But tensions were already building.
Unlike the state, Sir Owen did not have unlimited money. In February the chief executive of his family foundation, former Auckland University business school dean Barry Spicer, and an assistant, Mattie Wall, left because of a cash squeeze.
Money started flowing again after an investment matured, and Sir Owen said funding was unaffected.
But Ms Herbert was concerned that Weekend Herald coverage of the squeeze undermined public confidence in the inquiry. When this writer quoted her saying "Sir Owen had given her a budget for the inquiry", an indirect quote taken from an off-the-record conversation, she felt the breach of trust was a matter of principle for an inquiry into family violence - that building non-abusive relationships depended on trust.
Other media coverage also caused problems. Ms Schuck encouraged local media to publicise hearings in their towns, but Ms Herbert insisted precise dates or other details should not be published so survivors of violence could give evidence safely.
In April, Ms Schuck and Ms Herbert helped the Weekend Herald to interview a survivor of domestic violence for a story about Family Court reform, but Ms Herbert and the survivor withdrew their comments the day before publication because the story also included comments from a men's group activist who was alleged to have abused his partner.
Ms Schuck, who was in the United States, tried to mediate at long distance, but appears to have left Ms Herbert feeling unsupported on an issue she saw as central for the safety of survivors' evidence to the inquiry.
On May 9, Ms Herbert and Ms Trask gave Sir Owen four weeks' notice of resignation. They expected this to lead to a negotiation that might have dealt with their concerns. But Sir Owen, who was due to go overseas a few days later until late July, moved swiftly to replace them.
Wellington tax lawyer Geoff Harley, who had represented Sir Owen at a select committee inquiry into his donations to NZ First, suggested Mr Wilson, a colleague in the same legal chambers, to chair a new governance board. Sir Owen offered Mr Wilson the post over coffee when he was in Wellington for a Warriors game on May 11.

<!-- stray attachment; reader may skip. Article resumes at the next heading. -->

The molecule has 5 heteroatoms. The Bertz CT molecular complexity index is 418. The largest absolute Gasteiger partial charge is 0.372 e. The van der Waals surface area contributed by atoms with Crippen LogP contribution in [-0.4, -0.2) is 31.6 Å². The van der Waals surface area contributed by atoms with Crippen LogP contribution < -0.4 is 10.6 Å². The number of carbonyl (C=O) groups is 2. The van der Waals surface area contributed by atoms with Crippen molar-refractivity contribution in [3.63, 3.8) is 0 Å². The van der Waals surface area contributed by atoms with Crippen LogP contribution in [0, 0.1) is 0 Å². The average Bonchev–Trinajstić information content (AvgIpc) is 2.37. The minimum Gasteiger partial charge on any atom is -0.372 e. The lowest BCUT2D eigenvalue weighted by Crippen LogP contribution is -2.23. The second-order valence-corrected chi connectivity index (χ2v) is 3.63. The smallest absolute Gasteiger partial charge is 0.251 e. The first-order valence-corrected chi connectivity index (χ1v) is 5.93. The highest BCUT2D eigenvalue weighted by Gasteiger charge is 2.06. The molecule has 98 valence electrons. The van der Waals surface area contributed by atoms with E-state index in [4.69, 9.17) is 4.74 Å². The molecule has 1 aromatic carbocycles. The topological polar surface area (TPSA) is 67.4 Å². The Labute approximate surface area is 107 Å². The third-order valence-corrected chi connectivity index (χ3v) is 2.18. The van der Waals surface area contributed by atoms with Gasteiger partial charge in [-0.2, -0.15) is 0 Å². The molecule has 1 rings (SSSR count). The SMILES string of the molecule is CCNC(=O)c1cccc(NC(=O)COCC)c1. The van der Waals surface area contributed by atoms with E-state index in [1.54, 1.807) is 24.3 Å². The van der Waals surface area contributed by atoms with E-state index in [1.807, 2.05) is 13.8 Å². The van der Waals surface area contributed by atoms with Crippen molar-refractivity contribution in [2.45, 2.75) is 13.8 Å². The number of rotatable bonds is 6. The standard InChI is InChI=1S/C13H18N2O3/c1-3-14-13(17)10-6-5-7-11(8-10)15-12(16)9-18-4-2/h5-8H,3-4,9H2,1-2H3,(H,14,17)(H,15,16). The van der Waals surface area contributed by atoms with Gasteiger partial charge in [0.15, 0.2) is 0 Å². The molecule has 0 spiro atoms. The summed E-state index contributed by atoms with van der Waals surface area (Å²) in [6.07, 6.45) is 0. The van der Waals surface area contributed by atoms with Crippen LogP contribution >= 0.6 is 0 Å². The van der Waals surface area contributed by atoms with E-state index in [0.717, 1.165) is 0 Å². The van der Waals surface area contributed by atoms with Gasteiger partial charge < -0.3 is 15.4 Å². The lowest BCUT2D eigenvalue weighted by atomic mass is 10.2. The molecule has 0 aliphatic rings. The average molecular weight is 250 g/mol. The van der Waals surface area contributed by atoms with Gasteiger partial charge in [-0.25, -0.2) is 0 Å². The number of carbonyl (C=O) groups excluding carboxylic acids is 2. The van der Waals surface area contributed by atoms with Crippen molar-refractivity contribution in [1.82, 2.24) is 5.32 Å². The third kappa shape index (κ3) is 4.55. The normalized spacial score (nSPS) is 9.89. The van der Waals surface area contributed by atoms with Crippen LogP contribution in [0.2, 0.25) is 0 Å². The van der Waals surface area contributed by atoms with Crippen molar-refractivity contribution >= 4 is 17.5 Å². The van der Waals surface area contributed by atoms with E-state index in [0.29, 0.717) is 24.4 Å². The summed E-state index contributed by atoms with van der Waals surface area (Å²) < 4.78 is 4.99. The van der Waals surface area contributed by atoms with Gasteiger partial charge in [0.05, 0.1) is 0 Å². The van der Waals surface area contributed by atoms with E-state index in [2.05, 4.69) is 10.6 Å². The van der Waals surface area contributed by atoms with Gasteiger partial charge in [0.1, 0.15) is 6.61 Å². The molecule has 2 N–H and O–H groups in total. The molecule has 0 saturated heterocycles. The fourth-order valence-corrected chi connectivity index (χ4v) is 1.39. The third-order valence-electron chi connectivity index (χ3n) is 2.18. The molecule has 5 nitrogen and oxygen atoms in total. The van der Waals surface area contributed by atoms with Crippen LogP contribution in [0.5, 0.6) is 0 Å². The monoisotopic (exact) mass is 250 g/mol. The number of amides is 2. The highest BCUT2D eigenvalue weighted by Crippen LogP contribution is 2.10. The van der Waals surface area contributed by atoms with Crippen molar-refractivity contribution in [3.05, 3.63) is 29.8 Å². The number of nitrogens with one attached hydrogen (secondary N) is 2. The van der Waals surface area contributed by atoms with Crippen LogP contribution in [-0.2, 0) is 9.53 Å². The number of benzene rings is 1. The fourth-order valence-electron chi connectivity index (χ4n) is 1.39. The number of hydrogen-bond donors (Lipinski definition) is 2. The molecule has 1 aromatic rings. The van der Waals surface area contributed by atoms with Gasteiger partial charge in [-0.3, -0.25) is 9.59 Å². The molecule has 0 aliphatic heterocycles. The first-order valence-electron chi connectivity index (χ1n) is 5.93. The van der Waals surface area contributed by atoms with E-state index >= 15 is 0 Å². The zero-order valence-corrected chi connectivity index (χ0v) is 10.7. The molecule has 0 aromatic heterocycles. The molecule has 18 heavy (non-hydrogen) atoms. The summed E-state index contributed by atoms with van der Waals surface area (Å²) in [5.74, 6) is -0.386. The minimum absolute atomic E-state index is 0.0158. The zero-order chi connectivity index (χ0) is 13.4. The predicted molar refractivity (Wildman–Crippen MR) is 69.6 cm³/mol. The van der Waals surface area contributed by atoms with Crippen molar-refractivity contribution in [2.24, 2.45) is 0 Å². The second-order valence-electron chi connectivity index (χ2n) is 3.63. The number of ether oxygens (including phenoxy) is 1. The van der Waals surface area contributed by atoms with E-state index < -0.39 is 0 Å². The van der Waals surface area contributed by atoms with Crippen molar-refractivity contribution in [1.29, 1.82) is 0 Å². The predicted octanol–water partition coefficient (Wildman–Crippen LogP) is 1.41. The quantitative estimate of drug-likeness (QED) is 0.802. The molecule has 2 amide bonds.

Another governance board member Donna Grant, who regards Sir Owen as an "uncle" because of his lifelong friendship with her father, the late Sir Howard Morrison, suggested Kirsten Rei as a new chief executive. Mrs Grant, who runs Rotorua's Manaakitanga Performing Arts Academy, had worked with Mrs Rei in tertiary education and helped to welcome her as the first regional children's director in Rotorua.
Sir Owen invited Mrs Rei to the first meeting of the new governance board in Auckland a few days later.
"She was introduced as a potential chief executive. Clearly with Ruth having resigned, it was very important to get a new chief executive in position as quickly as possible," Mr Wilson said. "The decision was made at that meeting to appoint her."
But the new corporate structure has upset the experts. All the co-chairs except Mr Fortuin resigned on May 31 citing concerns about the "people's inquiry" being squashed by the new structure.
Dr Robertson still hoped the inquiry would continue, but "in a way that allows free and frank discussion about the systems, that is not afraid of taking on the hard issues about the role of state institutions".
"If that can be done, great."